It is very difficult, of course, to label a song an "atheist" song. For one, some Christians would probably claim that any music that does not promote religious beliefs and values, is, in fact, secular or atheist. That, to me, is a bit too inclusive. I am a Christian after all, and if the national media has taught me anything about my beliefs, it's that I like my labels to be a little more exclusive than that. (*Cue Jon Stewart holding hand to fake-earpiece bit*) "What's that? We're supposed to only be exclusivist when it comes to who is on our team, but broadly inclusive when it comes to who is outside? Oh." (*and scene*)
There's also the difficult issue of knowing what the musical artists actually believe...if an artist is an atheist, does that mean every song they make is also atheistic? Or does a song have to specifically promote or express atheistic ideas about life, god, purpose, the afterlife, etc? (I tend towards the latter view).
With that in mind, and with the caveat that this is not an exhaustive collection, but is rather a very subjective and personal list, I present the following list of five of my favorite atheistic songs (whatever that means).
Let me start with two songs that are NOT on the list: John Lennon's "Imagine" (sorry, never been much of a Beatles fan, or piano-ballad guy), and XTC's "Dear God" (too amateurish and sing-song-y). Also, angry heavy metal and hard rock bands just don't do it for me, so Tool and Nine Inch Nails are out. Which is too bad, because I think half of their discography is composed of angry rants against religion.
Frightened Rabbits - "Late March, Death March"
For a meditation on the inevitability of death, this song is extremely catchy. "There isn't a God, so I hold my breath" the singer notes, and instead "prays silence for the road ahead." This is actually the song that inspired this entire post...after listening to it and thoroughly enjoying it, I began to think about how many OTHER blatantly atheist songs I like.
Modest Mouse - "Ocean Breathes Salty"
"Your body may be gone, I'm gonna carry you in. In my head, in my heart, in my soul" the song begins. But when the inevitable question of the afterlife arises in the singers' mind, there is much less certainty: "And maybe we'll get lucky and we'll both live again. Well I don't know. I don't know. I don't know. Don't think so...for your sake I hope heaven and hell are really there, but I wouldn't hold my breath."
The Streets - Heaven for the Weather
Mike Skinner is aka "The Streets," and aka one of three British rappers (Dizzee Rascal, Tinie Tempah the others) to successfully make the Atlantic crossover. In this song, Skinner playfully raps through a fake conversion with Satan...after being tempted by Satan to "commit a bit of sin," he responds, "I simply, Lucifer, refuse to wind up on fire with low-life liars." Satan then informs him, "Then you're destined for the world without chores and sweating, the eternal hell of boredom in heaven."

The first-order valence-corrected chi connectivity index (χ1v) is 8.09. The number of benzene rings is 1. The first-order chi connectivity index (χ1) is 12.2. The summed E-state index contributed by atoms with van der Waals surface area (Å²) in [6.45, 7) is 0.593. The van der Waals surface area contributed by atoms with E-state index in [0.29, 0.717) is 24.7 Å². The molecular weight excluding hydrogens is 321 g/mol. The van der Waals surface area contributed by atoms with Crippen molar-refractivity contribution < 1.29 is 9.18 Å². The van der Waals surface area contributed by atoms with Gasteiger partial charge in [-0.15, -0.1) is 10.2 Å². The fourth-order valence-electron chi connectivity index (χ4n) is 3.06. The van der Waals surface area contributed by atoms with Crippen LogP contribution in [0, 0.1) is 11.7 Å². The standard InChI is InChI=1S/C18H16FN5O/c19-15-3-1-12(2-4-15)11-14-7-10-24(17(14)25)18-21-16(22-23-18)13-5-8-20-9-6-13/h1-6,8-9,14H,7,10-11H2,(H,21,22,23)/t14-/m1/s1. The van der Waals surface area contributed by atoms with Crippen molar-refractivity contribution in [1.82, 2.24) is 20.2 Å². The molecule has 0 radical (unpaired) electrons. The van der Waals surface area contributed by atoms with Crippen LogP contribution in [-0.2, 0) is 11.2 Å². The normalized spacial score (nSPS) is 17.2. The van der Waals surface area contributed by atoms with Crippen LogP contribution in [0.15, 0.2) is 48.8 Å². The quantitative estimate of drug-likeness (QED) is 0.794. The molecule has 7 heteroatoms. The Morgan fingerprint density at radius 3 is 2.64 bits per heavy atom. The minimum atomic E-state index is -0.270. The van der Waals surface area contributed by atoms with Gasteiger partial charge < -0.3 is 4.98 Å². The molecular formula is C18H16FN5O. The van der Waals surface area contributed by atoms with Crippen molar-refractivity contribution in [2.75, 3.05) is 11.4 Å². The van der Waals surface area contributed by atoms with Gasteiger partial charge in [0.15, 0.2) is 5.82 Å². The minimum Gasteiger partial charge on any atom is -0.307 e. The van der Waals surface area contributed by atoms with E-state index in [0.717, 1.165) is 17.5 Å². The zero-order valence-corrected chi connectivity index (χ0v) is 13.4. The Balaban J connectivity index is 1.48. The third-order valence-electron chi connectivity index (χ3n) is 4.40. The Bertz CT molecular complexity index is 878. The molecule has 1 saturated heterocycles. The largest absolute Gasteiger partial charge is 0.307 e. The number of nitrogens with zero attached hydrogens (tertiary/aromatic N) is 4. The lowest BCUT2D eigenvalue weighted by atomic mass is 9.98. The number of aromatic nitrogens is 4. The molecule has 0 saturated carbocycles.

The "eternal boredom in heaven" line caught my attention because is so closely echoes C.S. Lewis' argument for the existence of hell...which is, namely, that heaven would be extremely boring for anyone who did NOT worship and love God on earth.
Skinner continues on with the playful vibe, wondering "What is this evil? And who decides it? We're just normal people exploring our minds" before singing along in the chorus, "I want to go to heaven for the weather, but hell for the company."
Bright Eyes - Four Winds
Connor Oberst's lyrics are often very poetic and poignant. Most of his songs contain a hint of skepticism, but, in true artistic fashion, it is usually subtle and constrained. This song (which is, pun intended, catchy as hell) is a reflection on a search for religious meaning everywhere the four winds blow, and is one of his most obvious denunciations of religion: "The Bible's blind, the Torah's deaf, the Quran' mute...if you burned them all together you'd get close to the truth," Oberst sings.
John Mayer - New Deep
"Is there a God? Why is he waiting?" Mayer wonders, as he resolves to stop "trying to find every little meaning in my life." Instead of wondering about the mystery of the stars, Mayer decides instead that "Numb is the new deep." So I guess maybe this is more of an agnostic anthem than an atheist anthem. Whatever.